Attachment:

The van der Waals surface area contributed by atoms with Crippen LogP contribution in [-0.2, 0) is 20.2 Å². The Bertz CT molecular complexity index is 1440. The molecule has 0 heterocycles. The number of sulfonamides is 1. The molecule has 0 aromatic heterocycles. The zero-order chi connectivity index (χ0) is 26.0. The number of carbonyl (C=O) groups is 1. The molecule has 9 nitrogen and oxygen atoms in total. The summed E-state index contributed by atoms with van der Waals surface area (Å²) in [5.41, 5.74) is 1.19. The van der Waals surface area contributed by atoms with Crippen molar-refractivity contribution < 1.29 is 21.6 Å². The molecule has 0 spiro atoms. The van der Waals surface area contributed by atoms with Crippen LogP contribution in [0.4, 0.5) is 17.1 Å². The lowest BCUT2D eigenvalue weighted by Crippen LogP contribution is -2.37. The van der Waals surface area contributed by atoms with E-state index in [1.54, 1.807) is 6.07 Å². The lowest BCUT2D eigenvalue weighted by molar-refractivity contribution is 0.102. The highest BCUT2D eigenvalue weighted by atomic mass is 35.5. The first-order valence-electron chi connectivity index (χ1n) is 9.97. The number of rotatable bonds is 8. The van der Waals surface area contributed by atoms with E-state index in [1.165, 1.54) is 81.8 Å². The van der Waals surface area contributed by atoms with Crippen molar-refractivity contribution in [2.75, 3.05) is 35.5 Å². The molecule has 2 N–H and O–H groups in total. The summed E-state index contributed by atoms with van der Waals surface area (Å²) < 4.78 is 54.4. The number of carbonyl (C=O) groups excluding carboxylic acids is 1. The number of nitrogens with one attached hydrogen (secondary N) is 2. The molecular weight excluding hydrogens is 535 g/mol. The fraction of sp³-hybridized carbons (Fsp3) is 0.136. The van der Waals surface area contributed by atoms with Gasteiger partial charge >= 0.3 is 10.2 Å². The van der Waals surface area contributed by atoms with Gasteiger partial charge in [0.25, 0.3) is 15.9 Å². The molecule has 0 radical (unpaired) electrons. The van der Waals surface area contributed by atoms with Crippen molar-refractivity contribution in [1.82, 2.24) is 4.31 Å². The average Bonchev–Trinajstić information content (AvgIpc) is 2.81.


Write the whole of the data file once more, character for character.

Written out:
The van der Waals surface area contributed by atoms with Crippen LogP contribution in [-0.2, 0) is 20.2 Å². The Bertz CT molecular complexity index is 1440. The molecule has 0 heterocycles. The number of sulfonamides is 1. The molecule has 0 aromatic heterocycles. The zero-order chi connectivity index (χ0) is 26.0. The number of carbonyl (C=O) groups is 1. The molecule has 9 nitrogen and oxygen atoms in total. The summed E-state index contributed by atoms with van der Waals surface area (Å²) in [5.41, 5.74) is 1.19. The van der Waals surface area contributed by atoms with Crippen molar-refractivity contribution < 1.29 is 21.6 Å². The molecule has 0 spiro atoms. The van der Waals surface area contributed by atoms with Crippen LogP contribution in [0.4, 0.5) is 17.1 Å². The lowest BCUT2D eigenvalue weighted by Crippen LogP contribution is -2.37. The van der Waals surface area contributed by atoms with E-state index in [1.54, 1.807) is 6.07 Å². The lowest BCUT2D eigenvalue weighted by molar-refractivity contribution is 0.102. The highest BCUT2D eigenvalue weighted by atomic mass is 35.5. The first-order valence-electron chi connectivity index (χ1n) is 9.97. The number of rotatable bonds is 8. The van der Waals surface area contributed by atoms with E-state index in [1.165, 1.54) is 81.8 Å². The van der Waals surface area contributed by atoms with Crippen molar-refractivity contribution in [2.75, 3.05) is 35.5 Å². The molecule has 2 N–H and O–H groups in total. The summed E-state index contributed by atoms with van der Waals surface area (Å²) < 4.78 is 54.4. The number of carbonyl (C=O) groups excluding carboxylic acids is 1. The number of nitrogens with one attached hydrogen (secondary N) is 2. The molecular weight excluding hydrogens is 535 g/mol. The fraction of sp³-hybridized carbons (Fsp3) is 0.136. The van der Waals surface area contributed by atoms with Gasteiger partial charge >= 0.3 is 10.2 Å². The van der Waals surface area contributed by atoms with Gasteiger partial charge in [0.25, 0.3) is 15.9 Å². The molecule has 0 radical (unpaired) electrons. The van der Waals surface area contributed by atoms with Crippen molar-refractivity contribution in [1.82, 2.24) is 4.31 Å². The average Bonchev–Trinajstić information content (AvgIpc) is 2.81.